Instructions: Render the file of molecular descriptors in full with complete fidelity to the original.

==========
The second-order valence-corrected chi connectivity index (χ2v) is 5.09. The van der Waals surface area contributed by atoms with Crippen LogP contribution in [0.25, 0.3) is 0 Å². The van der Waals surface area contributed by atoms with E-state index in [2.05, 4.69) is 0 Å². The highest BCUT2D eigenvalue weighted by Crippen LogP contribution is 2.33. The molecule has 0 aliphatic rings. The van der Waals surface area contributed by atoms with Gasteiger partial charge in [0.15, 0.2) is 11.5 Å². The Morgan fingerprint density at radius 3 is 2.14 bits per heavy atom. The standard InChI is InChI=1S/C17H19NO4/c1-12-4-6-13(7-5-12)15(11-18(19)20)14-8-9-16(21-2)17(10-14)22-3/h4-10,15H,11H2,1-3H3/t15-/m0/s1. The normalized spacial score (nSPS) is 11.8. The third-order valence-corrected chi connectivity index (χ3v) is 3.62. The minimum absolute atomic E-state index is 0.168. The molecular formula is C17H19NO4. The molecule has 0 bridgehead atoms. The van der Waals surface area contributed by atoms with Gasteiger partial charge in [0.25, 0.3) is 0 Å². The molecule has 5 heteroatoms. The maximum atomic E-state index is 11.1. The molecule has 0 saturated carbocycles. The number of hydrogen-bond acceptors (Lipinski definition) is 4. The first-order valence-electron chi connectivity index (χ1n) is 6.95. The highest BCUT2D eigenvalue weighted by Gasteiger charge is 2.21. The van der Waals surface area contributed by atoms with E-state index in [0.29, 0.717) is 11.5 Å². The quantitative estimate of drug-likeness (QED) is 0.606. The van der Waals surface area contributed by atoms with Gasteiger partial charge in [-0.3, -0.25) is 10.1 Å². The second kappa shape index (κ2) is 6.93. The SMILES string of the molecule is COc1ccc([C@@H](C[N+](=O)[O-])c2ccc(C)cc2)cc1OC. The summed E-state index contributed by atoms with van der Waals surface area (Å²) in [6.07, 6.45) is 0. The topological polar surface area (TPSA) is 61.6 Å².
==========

The second-order valence-corrected chi connectivity index (χ2v) is 5.09. The van der Waals surface area contributed by atoms with Crippen LogP contribution in [0.25, 0.3) is 0 Å². The van der Waals surface area contributed by atoms with E-state index in [2.05, 4.69) is 0 Å². The highest BCUT2D eigenvalue weighted by Crippen LogP contribution is 2.33. The molecule has 0 aliphatic rings. The van der Waals surface area contributed by atoms with Gasteiger partial charge in [0.15, 0.2) is 11.5 Å². The Morgan fingerprint density at radius 3 is 2.14 bits per heavy atom. The standard InChI is InChI=1S/C17H19NO4/c1-12-4-6-13(7-5-12)15(11-18(19)20)14-8-9-16(21-2)17(10-14)22-3/h4-10,15H,11H2,1-3H3/t15-/m0/s1. The normalized spacial score (nSPS) is 11.8. The third-order valence-corrected chi connectivity index (χ3v) is 3.62. The minimum absolute atomic E-state index is 0.168. The molecular formula is C17H19NO4. The molecule has 0 bridgehead atoms. The van der Waals surface area contributed by atoms with Gasteiger partial charge in [0.25, 0.3) is 0 Å². The molecule has 5 heteroatoms. The maximum atomic E-state index is 11.1. The molecule has 0 saturated carbocycles. The number of hydrogen-bond acceptors (Lipinski definition) is 4. The first-order valence-electron chi connectivity index (χ1n) is 6.95. The highest BCUT2D eigenvalue weighted by Gasteiger charge is 2.21. The van der Waals surface area contributed by atoms with E-state index in [0.29, 0.717) is 11.5 Å². The quantitative estimate of drug-likeness (QED) is 0.606. The van der Waals surface area contributed by atoms with Gasteiger partial charge in [-0.3, -0.25) is 10.1 Å². The second kappa shape index (κ2) is 6.93. The SMILES string of the molecule is COc1ccc([C@@H](C[N+](=O)[O-])c2ccc(C)cc2)cc1OC. The summed E-state index contributed by atoms with van der Waals surface area (Å²) in [6.07, 6.45) is 0. The topological polar surface area (TPSA) is 61.6 Å².